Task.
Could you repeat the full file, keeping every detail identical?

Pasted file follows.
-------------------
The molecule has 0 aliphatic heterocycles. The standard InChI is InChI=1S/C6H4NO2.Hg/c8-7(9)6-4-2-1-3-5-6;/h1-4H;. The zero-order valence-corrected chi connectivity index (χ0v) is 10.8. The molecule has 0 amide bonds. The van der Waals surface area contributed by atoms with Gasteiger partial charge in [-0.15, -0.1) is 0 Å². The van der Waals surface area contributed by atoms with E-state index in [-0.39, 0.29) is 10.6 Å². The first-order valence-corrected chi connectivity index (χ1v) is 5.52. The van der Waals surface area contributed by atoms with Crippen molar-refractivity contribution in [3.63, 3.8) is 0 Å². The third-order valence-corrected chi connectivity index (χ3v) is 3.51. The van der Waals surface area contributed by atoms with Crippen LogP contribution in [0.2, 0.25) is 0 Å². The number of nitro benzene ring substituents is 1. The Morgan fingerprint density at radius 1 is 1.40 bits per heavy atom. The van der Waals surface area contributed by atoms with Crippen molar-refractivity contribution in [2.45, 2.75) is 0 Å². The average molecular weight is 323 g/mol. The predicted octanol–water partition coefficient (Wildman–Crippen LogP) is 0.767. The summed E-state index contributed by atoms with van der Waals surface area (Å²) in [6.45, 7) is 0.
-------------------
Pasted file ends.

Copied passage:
The molecule has 0 aliphatic heterocycles. The standard InChI is InChI=1S/C6H4NO2.Hg/c8-7(9)6-4-2-1-3-5-6;/h1-4H;. The zero-order valence-corrected chi connectivity index (χ0v) is 10.8. The molecule has 0 amide bonds. The van der Waals surface area contributed by atoms with Gasteiger partial charge in [-0.15, -0.1) is 0 Å². The van der Waals surface area contributed by atoms with E-state index in [-0.39, 0.29) is 10.6 Å². The first-order valence-corrected chi connectivity index (χ1v) is 5.52. The van der Waals surface area contributed by atoms with Crippen molar-refractivity contribution in [3.63, 3.8) is 0 Å². The third-order valence-corrected chi connectivity index (χ3v) is 3.51. The van der Waals surface area contributed by atoms with Crippen LogP contribution in [0.2, 0.25) is 0 Å². The number of nitro benzene ring substituents is 1. The Morgan fingerprint density at radius 1 is 1.40 bits per heavy atom. The van der Waals surface area contributed by atoms with Crippen molar-refractivity contribution in [2.45, 2.75) is 0 Å². The average molecular weight is 323 g/mol. The predicted octanol–water partition coefficient (Wildman–Crippen LogP) is 0.767. The summed E-state index contributed by atoms with van der Waals surface area (Å²) in [6.45, 7) is 0.